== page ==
We fight, we make up….

07 Sep

Show me a couple who never fights…. 

There’s a thing called ‘healthy’ fighting I believe. Arguing is a better word, because physical violence is never OK. It’s all part of simply being two different people in one relationship. You live, you learn, you fight, you make up…. you learn. 

We both have a dash of temperament. (I don’t think we’ll have the most mellow of kids. If that were the case I’d request a DNA test!)

We always sort it out though. I’d love to have a rule ‘do not go to bed angry’ but TDH needs more mood-processing time than I do. 

Nope, it’s not true that men are always the ones to get over it sooner. I know the stereotype says she is mad at him for days for something he didn’t really ‘get’… with us it’s the other way round. 

Sometimes we annoy each other, sometimes we push each other over their limits, sometimes we don’t talk when we should (mainly TDH), sometimes we talk when we shouldn’t (mainly BD)… I’ve smashed my phone (ok, accidentally, I missed the sofa when throwing it on the sofa) when we fought over Whatsapp. He’s been angry at me for three days (and I really can’t remember what it was about). I’ve tried leaving at 2:30 AM, he had to stop me. He’s threatened to leave me behind at the train station. I’ve hung op the phone on him. He’s refused to accept the eco foods crate I ordered for him. (Because of something to do with wallpaper). 

But we always make up. Sometimes I’m the one saying sorry, sometimes it’s him, sometimes it’s both, sometimes we discover we’ve been arguing to prove exactly the same point using different arguments. 

And we learn. We learn about each other, we learn about ourselves too. At least, I do. Can’t speak for someone else. We forgive. 

In the end, we come out stronger. 


Posted by on September 7, 2014 in ADHD and relationships, Relationships


5 responses to “We fight, we make up….

  1. Lisa Sommario Dembosz

    September 7, 2014 at 8:32 pm

    Completely Agree . It is not only healthy – it is needed . I don’t trust the “lovey dovey all is perfect’ types

  2. Madelyn Griffith-Haynie, MCC, SCAC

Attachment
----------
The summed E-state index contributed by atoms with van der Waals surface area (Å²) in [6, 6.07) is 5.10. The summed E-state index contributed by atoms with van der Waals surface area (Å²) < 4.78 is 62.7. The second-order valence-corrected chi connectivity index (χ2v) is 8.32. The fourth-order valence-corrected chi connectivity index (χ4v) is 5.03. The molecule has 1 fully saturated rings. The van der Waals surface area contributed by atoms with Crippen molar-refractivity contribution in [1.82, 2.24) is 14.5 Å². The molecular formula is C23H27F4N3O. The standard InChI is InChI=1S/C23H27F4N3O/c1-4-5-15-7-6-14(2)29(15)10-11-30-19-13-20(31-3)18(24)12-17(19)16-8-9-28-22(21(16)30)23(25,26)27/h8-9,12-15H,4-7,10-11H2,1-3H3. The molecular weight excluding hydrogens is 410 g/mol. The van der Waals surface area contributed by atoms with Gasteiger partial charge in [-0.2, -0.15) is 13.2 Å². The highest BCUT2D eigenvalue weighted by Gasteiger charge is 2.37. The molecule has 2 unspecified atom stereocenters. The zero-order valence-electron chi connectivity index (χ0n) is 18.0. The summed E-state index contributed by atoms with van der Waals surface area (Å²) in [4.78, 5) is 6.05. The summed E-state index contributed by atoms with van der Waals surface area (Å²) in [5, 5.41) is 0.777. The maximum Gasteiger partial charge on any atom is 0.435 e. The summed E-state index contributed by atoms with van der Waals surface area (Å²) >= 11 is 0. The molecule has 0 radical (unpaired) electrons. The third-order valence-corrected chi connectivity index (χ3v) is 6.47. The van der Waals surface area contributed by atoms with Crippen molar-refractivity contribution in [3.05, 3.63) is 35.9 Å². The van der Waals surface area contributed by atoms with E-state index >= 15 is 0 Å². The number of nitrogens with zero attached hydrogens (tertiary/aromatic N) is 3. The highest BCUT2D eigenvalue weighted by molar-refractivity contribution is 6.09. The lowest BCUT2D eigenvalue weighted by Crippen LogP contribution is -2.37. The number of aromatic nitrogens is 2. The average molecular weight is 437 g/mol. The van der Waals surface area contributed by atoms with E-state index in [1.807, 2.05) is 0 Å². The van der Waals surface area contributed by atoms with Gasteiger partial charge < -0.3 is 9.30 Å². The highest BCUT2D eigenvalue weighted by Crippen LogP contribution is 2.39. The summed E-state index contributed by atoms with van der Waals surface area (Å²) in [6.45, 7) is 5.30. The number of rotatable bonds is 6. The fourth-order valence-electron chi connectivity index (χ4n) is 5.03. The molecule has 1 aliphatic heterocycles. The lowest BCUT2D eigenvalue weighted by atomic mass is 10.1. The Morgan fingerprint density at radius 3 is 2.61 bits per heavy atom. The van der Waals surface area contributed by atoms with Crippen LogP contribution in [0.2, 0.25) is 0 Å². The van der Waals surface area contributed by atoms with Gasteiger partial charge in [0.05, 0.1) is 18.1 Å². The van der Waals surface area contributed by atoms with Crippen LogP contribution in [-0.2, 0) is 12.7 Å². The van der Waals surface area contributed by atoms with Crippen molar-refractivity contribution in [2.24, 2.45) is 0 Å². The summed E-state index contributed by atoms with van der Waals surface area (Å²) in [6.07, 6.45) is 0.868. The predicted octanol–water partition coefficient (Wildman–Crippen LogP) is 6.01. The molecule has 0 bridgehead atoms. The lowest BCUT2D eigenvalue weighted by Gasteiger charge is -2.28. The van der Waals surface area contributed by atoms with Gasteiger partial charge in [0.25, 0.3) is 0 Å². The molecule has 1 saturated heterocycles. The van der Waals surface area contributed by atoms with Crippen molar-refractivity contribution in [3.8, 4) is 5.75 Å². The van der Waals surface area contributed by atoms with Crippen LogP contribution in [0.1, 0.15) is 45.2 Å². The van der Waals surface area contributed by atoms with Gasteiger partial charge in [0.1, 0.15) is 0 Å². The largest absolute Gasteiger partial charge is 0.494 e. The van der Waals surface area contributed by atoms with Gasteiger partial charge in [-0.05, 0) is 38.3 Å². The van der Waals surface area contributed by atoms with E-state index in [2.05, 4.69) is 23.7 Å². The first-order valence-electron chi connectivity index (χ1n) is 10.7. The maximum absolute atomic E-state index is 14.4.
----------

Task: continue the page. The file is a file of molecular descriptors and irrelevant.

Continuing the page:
September 11, 2014 at 9:41 pm

    Harville Hendricks & wife wrote a spate of very useful “self-help” books with, IMHO, very fluffy titles like Finding the Love you Need, Keeping the Love you Find (etc.)

    The founder of Imago Therapy, his theory is that we attract and respond emotionally to EXACTLY who we need to work out childhood wounding – and that we “sandpaper” each other to grow. He asserts that we can leave the partner, but not the dynamic.

    Has been MY experience, no matter how different the men I’ve been involved with throughout my life. (Also makes me feel better about my observation that I always seem to stay far too long before hitting the eject button.)

    Madelyn Griffith-Haynie – ADDandSoMuchMore dot com
    – ADD Coach Training Field founder; ADD Coaching co-founder –
    “It takes a village to transform a world!”

    • busydarling

      September 14, 2014 at 4:32 pm

      See, it’s also an option to work through most of your childhood wounding before entering a relationship like this. That way, you’re enabling yourself to exit the circle and make new patterns.

      • Madelyn Griffith-Haynie, MCC, SCAC

        September 14, 2014 at 10:45 pm

        Ideal – but there is always more — even with those of us who have lived extremely examined lives and worked hard on ourselves.

        If we can hold on to the “sandpaper” idea when we are in the middle of a conversation where buttons have been pushed, I think murder is less likely ::lol::
        xx, mgh

      • busydarling

        September 15, 2014 at 5:25 am

        Perhaps. Although, sometimes it’s really about working out how to do things together.
        Like the time we both tried to put things in the dishwasher, automatically just like our mothers told us, only problem is we have very different mothers…. Kind of funny, really.


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